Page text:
SJTs are a reliable way for measuring professional attributes (such as ethical judgement, empathy, integrity, and problem solving) that are important in a wide range of health professions, including General Practice [5]. Designed appropriately, SJTs are reliable, valid, and fair assessment methods of non-academic traits. SJTs are most often presented as hypothetical scenarios (written or video-based), and the students are called to respond on this situation. Although SJTs have been found to have good levels of criterion and incremental validity in the context of healthcare education, their construct validity is highly dependent on specific constructs [10, 11].

Furthermore, the need for social accountability has pushed for incorporating Evidence-Based Medicine (EBM) into medical curricula. EBM teaching has been integrated into postgraduate medical education and assessment [12]. Research shows that knowledge, skills, and attitudes in EBM are best measured together, rather than separately [13].

Given the importance of successful selection of medical students, we hypothesize that a proficiency-test comprising knowledge testing, SJTs, and EBM could efficiently detect students that underperform in cognitive and non-cognitive competencies before entering postgraduate medical education. The importance of this study lays in detecting underperforming medical students based on a more holistic view of performance. This article presents a validity study of a multicomponent proficiency-test to identify underperforming students prior to postgraduate GP Training.

Following the most recent evolutions around validation, we adopted an argument-based approach to validation [14]. In this line of thought, validity is seen as collecting evidence to support the interpretation and use of the test scores [15,16,17]. In our study, validity evidence assisted to evaluate the plausibility of the interpretation and usefulness of the proficiency-test [14, 17]. There are five types of different validity evidence: content, internal structure, relationship with other variables, response process, and consequences [17,18,19,20]. What follows is a presentation of evidence about the relationship of the test scores with other variables, specifically mentors’ narrative indicators for performance. This study is a follow-up study to the original work published by Schoenmakers and Wens [20]. Validity evidence about the content and the internal structure of the test is presented in Schoenmakers and Wens (content: blueprint of the test items, ensuring variance in item sampling, item development by an expert panel; internal structure: internal consistency based on Cronbach’s alpha and Gaussian distribution) [20].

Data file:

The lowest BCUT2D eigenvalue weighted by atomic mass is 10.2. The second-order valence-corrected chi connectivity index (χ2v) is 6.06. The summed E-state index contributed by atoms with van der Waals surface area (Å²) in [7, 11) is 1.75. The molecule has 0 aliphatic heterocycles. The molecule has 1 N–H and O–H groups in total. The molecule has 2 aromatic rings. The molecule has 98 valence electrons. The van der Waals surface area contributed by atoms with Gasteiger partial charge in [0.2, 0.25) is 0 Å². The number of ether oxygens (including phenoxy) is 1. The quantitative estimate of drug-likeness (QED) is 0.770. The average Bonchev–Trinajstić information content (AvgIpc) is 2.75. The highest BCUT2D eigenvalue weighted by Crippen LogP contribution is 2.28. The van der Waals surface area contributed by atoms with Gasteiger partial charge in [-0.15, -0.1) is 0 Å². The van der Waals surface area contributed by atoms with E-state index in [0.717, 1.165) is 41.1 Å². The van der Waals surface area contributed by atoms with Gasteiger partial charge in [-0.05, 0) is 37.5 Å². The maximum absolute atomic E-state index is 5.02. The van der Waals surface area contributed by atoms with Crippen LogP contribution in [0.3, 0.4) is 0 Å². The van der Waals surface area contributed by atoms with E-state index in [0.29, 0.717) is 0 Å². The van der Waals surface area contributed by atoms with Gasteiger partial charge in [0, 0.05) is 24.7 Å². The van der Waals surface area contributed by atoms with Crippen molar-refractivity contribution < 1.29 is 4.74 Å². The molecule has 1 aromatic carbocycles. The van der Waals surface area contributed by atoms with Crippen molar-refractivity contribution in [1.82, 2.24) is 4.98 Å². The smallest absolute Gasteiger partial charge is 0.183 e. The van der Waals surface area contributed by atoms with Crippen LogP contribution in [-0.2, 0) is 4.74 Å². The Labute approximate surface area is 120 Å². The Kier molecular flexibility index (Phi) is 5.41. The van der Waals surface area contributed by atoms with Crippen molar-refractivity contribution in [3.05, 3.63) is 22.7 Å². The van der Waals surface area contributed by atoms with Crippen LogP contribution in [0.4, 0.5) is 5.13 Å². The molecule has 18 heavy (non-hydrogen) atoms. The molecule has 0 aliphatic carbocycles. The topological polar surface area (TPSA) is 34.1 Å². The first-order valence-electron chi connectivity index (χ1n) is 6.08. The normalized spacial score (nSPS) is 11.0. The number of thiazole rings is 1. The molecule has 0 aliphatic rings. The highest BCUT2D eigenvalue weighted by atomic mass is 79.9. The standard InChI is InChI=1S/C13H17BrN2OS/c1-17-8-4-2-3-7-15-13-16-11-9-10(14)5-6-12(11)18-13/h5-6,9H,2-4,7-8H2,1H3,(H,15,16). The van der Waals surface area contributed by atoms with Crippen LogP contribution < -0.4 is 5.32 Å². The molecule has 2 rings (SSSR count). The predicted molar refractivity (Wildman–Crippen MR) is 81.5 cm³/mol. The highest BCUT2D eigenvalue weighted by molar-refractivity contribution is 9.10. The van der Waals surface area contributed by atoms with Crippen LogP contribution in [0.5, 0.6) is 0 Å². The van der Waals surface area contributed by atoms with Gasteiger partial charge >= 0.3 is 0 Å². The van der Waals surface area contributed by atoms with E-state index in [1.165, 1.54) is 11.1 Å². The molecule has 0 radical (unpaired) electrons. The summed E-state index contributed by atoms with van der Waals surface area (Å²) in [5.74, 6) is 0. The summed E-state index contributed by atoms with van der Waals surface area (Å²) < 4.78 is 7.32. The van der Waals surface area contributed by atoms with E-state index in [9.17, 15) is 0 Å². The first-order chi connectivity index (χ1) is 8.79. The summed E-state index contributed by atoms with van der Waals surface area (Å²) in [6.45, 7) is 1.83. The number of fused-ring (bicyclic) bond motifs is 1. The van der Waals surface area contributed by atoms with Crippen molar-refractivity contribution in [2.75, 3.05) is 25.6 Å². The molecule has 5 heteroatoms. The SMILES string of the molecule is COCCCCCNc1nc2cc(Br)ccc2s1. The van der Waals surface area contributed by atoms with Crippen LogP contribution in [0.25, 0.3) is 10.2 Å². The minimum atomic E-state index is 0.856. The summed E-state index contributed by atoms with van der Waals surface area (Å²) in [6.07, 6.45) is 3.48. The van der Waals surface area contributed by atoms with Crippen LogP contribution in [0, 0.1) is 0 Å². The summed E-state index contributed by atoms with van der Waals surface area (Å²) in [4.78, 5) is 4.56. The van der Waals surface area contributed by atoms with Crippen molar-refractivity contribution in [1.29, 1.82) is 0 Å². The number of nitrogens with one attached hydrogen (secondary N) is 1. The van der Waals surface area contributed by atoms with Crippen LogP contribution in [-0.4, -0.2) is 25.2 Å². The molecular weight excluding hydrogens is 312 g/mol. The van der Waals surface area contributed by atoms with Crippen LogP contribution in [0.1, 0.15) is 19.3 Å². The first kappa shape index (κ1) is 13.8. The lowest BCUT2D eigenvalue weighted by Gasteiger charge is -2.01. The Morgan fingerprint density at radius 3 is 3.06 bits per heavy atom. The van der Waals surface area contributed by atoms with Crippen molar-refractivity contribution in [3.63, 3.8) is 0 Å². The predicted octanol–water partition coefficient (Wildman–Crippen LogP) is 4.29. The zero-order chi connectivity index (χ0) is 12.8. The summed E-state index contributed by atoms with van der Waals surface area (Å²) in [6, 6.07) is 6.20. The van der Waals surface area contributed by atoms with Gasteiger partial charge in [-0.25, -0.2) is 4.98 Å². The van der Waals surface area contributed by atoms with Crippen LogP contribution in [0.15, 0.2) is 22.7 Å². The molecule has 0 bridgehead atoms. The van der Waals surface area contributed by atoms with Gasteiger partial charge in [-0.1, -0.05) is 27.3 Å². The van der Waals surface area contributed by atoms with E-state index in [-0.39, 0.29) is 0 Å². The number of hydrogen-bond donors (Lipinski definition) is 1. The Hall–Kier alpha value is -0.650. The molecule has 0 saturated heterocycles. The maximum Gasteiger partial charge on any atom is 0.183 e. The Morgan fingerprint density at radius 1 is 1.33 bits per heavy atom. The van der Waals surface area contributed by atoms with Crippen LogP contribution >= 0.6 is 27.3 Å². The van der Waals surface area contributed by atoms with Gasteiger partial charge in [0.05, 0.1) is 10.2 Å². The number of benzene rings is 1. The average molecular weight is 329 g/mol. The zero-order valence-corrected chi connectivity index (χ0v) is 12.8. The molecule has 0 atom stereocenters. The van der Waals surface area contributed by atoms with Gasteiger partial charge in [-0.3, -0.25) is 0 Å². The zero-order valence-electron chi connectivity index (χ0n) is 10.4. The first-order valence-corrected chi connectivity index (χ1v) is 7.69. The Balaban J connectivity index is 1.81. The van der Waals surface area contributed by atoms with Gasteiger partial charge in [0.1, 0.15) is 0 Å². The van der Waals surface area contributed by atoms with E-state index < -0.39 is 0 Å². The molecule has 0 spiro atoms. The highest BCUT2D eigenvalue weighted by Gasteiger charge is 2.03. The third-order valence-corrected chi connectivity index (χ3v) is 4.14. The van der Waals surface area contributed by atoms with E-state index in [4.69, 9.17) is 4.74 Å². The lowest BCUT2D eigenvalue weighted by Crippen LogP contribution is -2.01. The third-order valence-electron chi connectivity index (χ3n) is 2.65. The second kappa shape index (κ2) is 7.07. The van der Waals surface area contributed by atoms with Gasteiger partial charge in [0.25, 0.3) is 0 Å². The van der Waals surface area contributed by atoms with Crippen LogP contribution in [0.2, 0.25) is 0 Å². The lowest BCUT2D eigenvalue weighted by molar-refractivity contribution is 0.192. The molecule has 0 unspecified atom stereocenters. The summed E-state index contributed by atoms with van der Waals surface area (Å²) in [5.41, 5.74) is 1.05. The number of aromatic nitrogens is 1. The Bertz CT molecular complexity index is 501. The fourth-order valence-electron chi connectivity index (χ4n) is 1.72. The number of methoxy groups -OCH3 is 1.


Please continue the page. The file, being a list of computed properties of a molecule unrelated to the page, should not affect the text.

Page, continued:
Methods

Setting

According to Flemish law, universities are allowed to set their own admission requirements for postgraduate medical education. Therefore, in collaboration with the four Flemish Universities (KU Leuven, UGent, UAntwerpen and VUB), a three-phase admission procedure was established in 2016 for the GP Training. Phase 1 is administrative, and it stipulates that the candidate must hold a master’s degree in Medicine, must have completed a 6 weeks traineeship in General Practice, should be enrolled at a Flemish University, and should fluently speak Dutch. Phase 2 includes taking a machine-assisted, multicomponent proficiency-test, while phase 3 refers to an evaluation by an interuniversity jury committee of the candidates who failed phase 2. Students who pass the test can only follow the GP Training. This admission procedure and the curriculum are regulated by the Interuniversity Center for GP Training.